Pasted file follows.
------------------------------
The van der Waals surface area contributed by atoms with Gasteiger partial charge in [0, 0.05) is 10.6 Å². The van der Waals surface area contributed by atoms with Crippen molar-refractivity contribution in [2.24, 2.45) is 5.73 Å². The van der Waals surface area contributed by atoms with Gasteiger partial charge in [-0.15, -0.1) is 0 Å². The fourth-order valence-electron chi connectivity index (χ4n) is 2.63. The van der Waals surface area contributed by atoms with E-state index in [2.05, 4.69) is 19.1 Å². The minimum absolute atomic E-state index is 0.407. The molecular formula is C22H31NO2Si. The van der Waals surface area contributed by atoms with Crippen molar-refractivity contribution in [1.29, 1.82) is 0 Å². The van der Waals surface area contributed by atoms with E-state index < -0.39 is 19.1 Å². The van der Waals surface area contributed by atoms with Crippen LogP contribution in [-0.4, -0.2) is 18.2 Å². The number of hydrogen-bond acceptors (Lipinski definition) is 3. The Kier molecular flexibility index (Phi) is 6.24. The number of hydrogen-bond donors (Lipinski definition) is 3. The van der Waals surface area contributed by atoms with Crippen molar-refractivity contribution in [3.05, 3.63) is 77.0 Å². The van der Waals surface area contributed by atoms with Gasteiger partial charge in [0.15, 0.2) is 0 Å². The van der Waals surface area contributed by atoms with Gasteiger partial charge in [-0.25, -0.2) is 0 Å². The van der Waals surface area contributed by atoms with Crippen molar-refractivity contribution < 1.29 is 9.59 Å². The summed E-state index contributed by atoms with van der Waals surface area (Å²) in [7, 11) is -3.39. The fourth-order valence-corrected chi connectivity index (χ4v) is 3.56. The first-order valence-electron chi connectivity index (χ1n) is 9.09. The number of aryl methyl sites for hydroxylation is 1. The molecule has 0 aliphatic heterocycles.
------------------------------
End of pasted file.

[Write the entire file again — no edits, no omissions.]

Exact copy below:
The van der Waals surface area contributed by atoms with Gasteiger partial charge in [0, 0.05) is 10.6 Å². The van der Waals surface area contributed by atoms with Crippen molar-refractivity contribution in [2.24, 2.45) is 5.73 Å². The van der Waals surface area contributed by atoms with Gasteiger partial charge in [-0.15, -0.1) is 0 Å². The fourth-order valence-electron chi connectivity index (χ4n) is 2.63. The van der Waals surface area contributed by atoms with E-state index in [2.05, 4.69) is 19.1 Å². The minimum absolute atomic E-state index is 0.407. The molecular formula is C22H31NO2Si. The van der Waals surface area contributed by atoms with Crippen molar-refractivity contribution in [1.29, 1.82) is 0 Å². The van der Waals surface area contributed by atoms with E-state index < -0.39 is 19.1 Å². The van der Waals surface area contributed by atoms with Crippen LogP contribution in [-0.4, -0.2) is 18.2 Å². The number of hydrogen-bond acceptors (Lipinski definition) is 3. The Kier molecular flexibility index (Phi) is 6.24. The number of hydrogen-bond donors (Lipinski definition) is 3. The van der Waals surface area contributed by atoms with Crippen molar-refractivity contribution in [3.05, 3.63) is 77.0 Å². The van der Waals surface area contributed by atoms with Gasteiger partial charge in [0.15, 0.2) is 0 Å². The van der Waals surface area contributed by atoms with Gasteiger partial charge in [-0.25, -0.2) is 0 Å². The van der Waals surface area contributed by atoms with Crippen molar-refractivity contribution < 1.29 is 9.59 Å². The summed E-state index contributed by atoms with van der Waals surface area (Å²) in [7, 11) is -3.39. The fourth-order valence-corrected chi connectivity index (χ4v) is 3.56. The first-order valence-electron chi connectivity index (χ1n) is 9.09. The number of aryl methyl sites for hydroxylation is 1. The molecule has 0 aliphatic heterocycles.